Item                                                                                                                                                Page

 

5        Arts NSW - Western Sydney Making Space Program Funding                                      37

 

6        Nepean Jobs For All - National Disability Insurance Agency Funding                            40

 

7        Cambridge Gardens Skate Park                                                                                      44

 

 

 

 

 



Ordinary Meeting                                                                                                   26 June 2017

 

 

 

5

Arts NSW - Western Sydney Making Space Program Funding   

 

Compiled by:               Karen Harris, Senior Cultural Development Officer

Authorised by:            Erich Weller, Community and Cultural Development Manager  

 

Outcome

We are healthy and share strong community spirit

Strategy

Support cultural development, activating places and creativity

Service Activity

Implement projects and activities to enhance the cultural vitality of the City

      

 

Executive Summary

This report provides information on Council’s successful application to the Arts NSW Western Sydney Making Spaces program to provide grant funding to resource a pilot Digital Creative Hub in the Penrith City Centre. The grant is for $60,000 over two years. The Digital Creative Hub - Making Space project will be located in a Council owned premises at Shop 2 Allen Arcade, 140 Henry Street.

 

The key aim in the development and implementation of this Creative Hub - Making Space initiative is to provide the arts and cultural sector with an opportunity to grow the creative industries in the Penrith CBD, and contribute to a more vibrant and sustainable arts and cultural sector in Penrith City and Outer Western Sydney.

 

Councillors were informed by memorandum on 16 March 2017 that Council officers had submitted an application for funding under this program.  This memo also summarised Council’s funding application and the plan to use the Allen Arcade premises for a pilot Creative Hub - Making Space project.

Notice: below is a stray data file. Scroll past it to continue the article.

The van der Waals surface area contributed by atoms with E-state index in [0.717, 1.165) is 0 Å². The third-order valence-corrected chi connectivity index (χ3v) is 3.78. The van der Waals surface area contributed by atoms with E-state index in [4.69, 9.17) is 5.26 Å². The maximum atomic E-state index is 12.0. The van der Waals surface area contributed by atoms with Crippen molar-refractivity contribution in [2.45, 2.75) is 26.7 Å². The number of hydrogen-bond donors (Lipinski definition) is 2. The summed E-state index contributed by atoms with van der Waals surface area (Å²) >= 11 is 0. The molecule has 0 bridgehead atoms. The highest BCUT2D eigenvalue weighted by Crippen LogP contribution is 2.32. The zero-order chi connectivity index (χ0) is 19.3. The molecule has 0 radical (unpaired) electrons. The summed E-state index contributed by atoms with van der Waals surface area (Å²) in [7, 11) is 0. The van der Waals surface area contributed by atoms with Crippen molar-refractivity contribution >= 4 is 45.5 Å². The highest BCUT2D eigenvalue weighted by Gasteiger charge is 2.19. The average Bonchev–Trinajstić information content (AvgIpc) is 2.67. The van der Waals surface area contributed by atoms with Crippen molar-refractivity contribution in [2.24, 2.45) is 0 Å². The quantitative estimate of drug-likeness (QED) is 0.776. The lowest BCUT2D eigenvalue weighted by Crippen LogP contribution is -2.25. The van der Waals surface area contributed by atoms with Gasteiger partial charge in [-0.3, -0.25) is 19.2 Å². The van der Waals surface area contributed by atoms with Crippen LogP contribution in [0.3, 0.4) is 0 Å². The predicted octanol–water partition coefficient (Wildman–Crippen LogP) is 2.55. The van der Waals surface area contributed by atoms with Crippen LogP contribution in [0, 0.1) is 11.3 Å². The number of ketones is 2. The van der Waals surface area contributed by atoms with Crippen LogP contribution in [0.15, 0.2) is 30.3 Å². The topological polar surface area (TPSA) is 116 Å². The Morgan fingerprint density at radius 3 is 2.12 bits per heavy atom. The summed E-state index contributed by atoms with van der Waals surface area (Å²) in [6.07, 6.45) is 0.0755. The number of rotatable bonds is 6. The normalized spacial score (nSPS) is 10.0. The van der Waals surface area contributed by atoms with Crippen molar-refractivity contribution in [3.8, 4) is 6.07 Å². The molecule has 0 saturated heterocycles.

The report recommends that the information contained in the report on Arts NSW - Western Sydney Making Space Program Funding be received and that Council endorse receipt of grant funds of $60,000 from Arts NSW under the Western Sydney Making Space Program for the purpose outlined in this report.

Background

In September 2015 Council coordinated the Mayoral Arts and Culture Summit.  The key aim of the Summit was to provide the arts and cultural sector with an opportunity to identify their priorities for the growth of arts and culture in Penrith and the region, and contribute to an agenda for further action by Council and other stakeholders. Both the Mayoral Arts and Culture Summit and internal work on cultural infrastructure needs has confirmed that a creative industries hub that provides an active and collaborative maker space is one of the highest cultural infrastructure priorities for the City.

 

Council officers have been aware since late 2016 that Arts NSW were intending to announce funding opportunities under the Western Sydney Making Space Program.  Given this opportunity Council officers commenced some investigation of suitable premises for a creative hub in the Penrith CBD.

 

Council officers identified Shop 2/140-142 Henry Street, Penrith (Allen Arcade) as suitable for a Creative Hub – Making Space.  This Council property is 59 square metres and has been unable to be leased because only a short term commercial lease can be offered as Allen Arcade will eventually be demolished to make way for the City Park.  There has been no interest to lease these premises for the last 18 months.  The premises provide a good opportunity to pilot and test a creative hub.

 

Councillors were informed by memorandum on 16 March 2017 that Council officers had submitted an application to the Arts NSW Western Sydney Making Spaces program to provide grant funding to resource a pilot Digital Creative Hub in the Penrith City Centre.

 

Council’s Property Development Department informed Council of its intent to allocate the Allen Arcade premises to the Community and Cultural Development Department for use as a Creative Hub - Making Space from July 2017 to October 2019 at Council’s Ordinary meeting of 27 March 2017.  If these premises are demolished before October 2019 alternate premises for the Creative Hub will be identified.